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Thursday, December 07, 2017

3 Common Challenges for People with a Chronic Disease


Managing chronic illness is nothing new for older adults. In fact, AARP reports that over 70% of adults 45+ have at least one chronic condition, and 20% are reported to have three or more. Most commonly older adults suffer from obesity, heart disease, depression, diabetes, cancer, and emphysema, though as you age, rates of conditions like Alzheimer’s and dementia rise as well.

Medication Management
Many chronic conditions are managed in part by a fixed medicine schedule aimed at keeping symptoms at bay and even reversing recent damage. Unfortunately, prescriptions and supplements for a chronic disease can be numerous and complex. Take, for example, a patient with advanced Parkinson’s Disease who also has seizures, arthritis, and dysphagia (difficulty swallowing). They may need to have seizure medicines crushed up and administered with applesauce, Parkinson’s medication applied as a patch to a different part of the body every day, topical arthritis aids applied to their joints, and then additional liquid supplements and over-the-counter medicines thickened and given orally multiple times a day.

The Mayo Clinic reports that upwards of 50% of patients with chronic disease don’t actually take their medicine as prescribed, leading to countless hospitalizations and alarming mortality rates. For a number of reasons including confusion, complicated medicine schedules, cost, health illiteracy, lack of caregiver support, and communication barriers between doctors and patients, it’s no surprise that many suffering from chronic illness are unable to adhere to their prescribed treatment plans.

Experts recommend that patients with chronic conditions use pill organizers to sort and manage daily medicines as well as alerts - be they smartphone apps or alarm clocks. Alerting caregivers when medicine hasn’t been taken has also been shown to increase adherence rates for patients. Continuing a dialogue with medical providers is also key as they can help simplify medicine schedules by altering frequencies or dosages, and provide greater insight into side effects, drug interactions, and more.

Completing Basic Daily Tasks
Whether it’s neuromotor changes like you see with multiple sclerosis and Parkinson’s Disease, peripheral neuropathy like is common with diabetes, joint stiffness and pain like with osteoarthritis, or confusion and disorientation like someone suffering from dementia may experience, varying symptoms of chronic disorders can negatively impact a person’s ability to complete daily tasks. Dressing, showering, brushing teeth, eating, toileting, etc. are all key markers of basic functioning, however, they often become more and more difficult as a person’s disease progresses.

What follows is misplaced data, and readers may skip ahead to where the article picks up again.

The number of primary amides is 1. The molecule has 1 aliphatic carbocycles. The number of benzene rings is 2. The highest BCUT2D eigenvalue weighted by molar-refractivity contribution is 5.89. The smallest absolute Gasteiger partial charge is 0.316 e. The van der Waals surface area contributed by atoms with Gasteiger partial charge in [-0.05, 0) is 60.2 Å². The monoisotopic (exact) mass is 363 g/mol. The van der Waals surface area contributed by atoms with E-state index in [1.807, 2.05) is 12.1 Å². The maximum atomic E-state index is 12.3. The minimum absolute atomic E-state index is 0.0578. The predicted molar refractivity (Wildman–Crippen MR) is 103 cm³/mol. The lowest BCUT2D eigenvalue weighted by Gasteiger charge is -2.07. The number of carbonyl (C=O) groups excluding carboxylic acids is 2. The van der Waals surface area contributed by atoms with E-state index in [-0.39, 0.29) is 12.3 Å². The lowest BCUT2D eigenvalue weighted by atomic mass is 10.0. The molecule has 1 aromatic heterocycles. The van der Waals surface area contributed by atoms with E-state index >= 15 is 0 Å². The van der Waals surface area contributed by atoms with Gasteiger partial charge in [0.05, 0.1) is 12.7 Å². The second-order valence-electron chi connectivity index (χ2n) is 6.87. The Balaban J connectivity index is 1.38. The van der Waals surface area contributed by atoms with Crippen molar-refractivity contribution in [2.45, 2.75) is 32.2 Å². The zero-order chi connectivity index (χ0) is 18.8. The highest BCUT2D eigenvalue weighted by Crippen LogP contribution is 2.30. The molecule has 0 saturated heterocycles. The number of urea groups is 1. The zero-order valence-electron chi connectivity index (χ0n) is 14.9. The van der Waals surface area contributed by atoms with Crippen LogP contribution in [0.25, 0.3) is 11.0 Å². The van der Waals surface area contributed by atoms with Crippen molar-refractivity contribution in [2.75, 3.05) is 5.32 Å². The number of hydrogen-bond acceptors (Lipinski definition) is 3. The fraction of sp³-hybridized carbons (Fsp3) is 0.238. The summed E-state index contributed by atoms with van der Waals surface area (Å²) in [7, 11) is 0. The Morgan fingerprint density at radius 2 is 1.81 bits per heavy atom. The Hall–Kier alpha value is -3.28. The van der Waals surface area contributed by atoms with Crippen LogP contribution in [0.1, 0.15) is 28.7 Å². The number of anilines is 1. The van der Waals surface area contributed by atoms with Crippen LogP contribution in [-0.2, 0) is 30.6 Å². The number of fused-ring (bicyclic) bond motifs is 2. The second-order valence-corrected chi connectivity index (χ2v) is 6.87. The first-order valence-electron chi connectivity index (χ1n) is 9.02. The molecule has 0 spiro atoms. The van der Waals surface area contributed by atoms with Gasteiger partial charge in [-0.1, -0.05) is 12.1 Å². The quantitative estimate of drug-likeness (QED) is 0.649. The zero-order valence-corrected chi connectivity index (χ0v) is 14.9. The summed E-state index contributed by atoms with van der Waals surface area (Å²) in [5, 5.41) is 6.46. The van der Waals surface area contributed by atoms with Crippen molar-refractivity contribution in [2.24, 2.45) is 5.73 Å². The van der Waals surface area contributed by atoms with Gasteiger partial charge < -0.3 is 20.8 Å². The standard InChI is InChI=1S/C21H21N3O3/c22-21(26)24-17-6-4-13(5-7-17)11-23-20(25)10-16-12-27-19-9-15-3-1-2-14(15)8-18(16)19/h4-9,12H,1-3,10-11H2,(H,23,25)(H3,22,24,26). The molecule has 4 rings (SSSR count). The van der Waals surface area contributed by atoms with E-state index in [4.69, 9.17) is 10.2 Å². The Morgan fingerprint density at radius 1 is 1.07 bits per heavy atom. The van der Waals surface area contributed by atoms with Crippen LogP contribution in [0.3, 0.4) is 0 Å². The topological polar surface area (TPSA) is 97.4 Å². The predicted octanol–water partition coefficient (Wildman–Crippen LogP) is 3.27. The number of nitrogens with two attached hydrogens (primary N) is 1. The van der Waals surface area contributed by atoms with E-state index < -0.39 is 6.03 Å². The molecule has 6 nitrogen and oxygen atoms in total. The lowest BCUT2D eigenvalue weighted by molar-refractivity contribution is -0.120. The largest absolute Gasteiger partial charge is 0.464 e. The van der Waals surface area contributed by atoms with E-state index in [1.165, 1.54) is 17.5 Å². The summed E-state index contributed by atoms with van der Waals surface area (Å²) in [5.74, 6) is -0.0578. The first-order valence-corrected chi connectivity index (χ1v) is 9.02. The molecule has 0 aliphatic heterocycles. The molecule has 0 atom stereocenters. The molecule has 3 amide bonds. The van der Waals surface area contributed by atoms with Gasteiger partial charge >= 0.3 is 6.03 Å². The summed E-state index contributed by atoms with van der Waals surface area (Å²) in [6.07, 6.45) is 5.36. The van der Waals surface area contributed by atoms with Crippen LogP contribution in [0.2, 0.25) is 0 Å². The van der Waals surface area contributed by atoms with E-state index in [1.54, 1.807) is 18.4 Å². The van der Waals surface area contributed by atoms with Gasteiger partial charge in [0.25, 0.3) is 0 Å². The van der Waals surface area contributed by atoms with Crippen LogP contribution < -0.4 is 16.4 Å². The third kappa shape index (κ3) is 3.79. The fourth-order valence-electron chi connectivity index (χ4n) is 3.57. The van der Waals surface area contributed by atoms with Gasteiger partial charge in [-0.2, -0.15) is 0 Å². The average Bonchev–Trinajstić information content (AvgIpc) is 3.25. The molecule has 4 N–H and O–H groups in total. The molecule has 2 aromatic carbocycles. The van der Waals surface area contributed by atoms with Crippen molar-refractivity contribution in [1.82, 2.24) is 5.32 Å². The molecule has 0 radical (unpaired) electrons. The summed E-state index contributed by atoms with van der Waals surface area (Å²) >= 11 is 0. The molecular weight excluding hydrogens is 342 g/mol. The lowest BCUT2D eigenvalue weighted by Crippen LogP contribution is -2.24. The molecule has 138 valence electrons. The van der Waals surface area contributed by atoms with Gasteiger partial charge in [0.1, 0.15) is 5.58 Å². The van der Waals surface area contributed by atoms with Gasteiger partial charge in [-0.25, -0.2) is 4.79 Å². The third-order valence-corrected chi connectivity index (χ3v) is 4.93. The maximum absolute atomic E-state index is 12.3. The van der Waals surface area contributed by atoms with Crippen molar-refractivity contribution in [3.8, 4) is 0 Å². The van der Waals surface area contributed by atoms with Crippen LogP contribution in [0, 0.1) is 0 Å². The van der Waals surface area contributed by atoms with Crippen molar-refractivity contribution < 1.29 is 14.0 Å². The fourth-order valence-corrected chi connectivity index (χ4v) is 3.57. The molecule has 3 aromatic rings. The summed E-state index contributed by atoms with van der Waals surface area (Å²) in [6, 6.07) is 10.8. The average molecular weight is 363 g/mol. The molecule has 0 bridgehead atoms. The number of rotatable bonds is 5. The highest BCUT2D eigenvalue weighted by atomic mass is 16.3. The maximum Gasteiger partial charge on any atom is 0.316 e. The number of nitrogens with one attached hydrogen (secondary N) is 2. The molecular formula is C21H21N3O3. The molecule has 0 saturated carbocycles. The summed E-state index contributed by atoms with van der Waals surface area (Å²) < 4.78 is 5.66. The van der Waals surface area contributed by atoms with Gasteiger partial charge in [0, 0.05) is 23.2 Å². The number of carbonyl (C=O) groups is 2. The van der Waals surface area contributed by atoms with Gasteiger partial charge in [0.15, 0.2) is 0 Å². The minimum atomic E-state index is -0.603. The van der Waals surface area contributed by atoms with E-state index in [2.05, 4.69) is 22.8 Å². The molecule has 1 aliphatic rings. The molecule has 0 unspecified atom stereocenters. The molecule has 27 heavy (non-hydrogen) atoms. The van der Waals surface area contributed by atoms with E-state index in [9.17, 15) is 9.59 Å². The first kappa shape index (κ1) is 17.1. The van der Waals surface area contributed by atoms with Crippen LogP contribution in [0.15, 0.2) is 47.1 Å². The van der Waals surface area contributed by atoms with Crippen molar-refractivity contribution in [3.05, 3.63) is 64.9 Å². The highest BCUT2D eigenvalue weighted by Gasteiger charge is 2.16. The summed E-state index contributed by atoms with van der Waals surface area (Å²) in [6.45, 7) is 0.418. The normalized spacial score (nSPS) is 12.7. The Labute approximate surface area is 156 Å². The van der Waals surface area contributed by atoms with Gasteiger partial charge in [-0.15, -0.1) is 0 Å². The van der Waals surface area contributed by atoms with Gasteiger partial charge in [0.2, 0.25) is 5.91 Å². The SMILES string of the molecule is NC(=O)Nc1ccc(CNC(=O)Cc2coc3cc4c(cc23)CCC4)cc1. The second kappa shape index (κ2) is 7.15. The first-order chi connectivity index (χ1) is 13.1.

Patients and their caregivers can benefit from adaptive equipment and ease-of-use tools which simplify everyday tasks and empower greater independence and self-reliance. The best grabbing aids, for example, will allow a person to reach up to a shelf or down to the floor to pick things up (i.e. keys, jars, etc) without having to bend or stoop over, or awkwardly strain up and possibly lose their balance. Additional tools might include bed rails, shower stools, dressing aids, and mobility aids like walkers, canes, or knee scooters.

Organizing Care Networks
Sometimes a chronic condition will qualify a patient for in-home health care which simply means medical professionals like nurses, physical therapists, home health aides, and speech therapists can come to the home to administer treatment and train caregivers. Unfortunately, the rules for receiving this type of skilled care are strict and not every patient with a chronic condition will qualify. Broadening the care network and finding ways to coordinate friends and family to pitch in becomes of utmost importance.

Some free online tools like CaringBridge.org and LotsaHelpingHands.com help people set up online signups, care calendars, meal trains, and other resources to organize a network of friends and family who can help with caregiving tasks like transportation to appointments, picking up prescriptions, making meals, etc. New hospital and family caregiver laws, like the one that passed in California in 2015, are also requiring hospitals to communicate with family caregivers when their loved one is discharged from the hospital. Hospitals must provide counsel and training about continuing care at home, medication management, and even skilled tasks like dressing wounds and managing incontinence.

This is a guest blog post.

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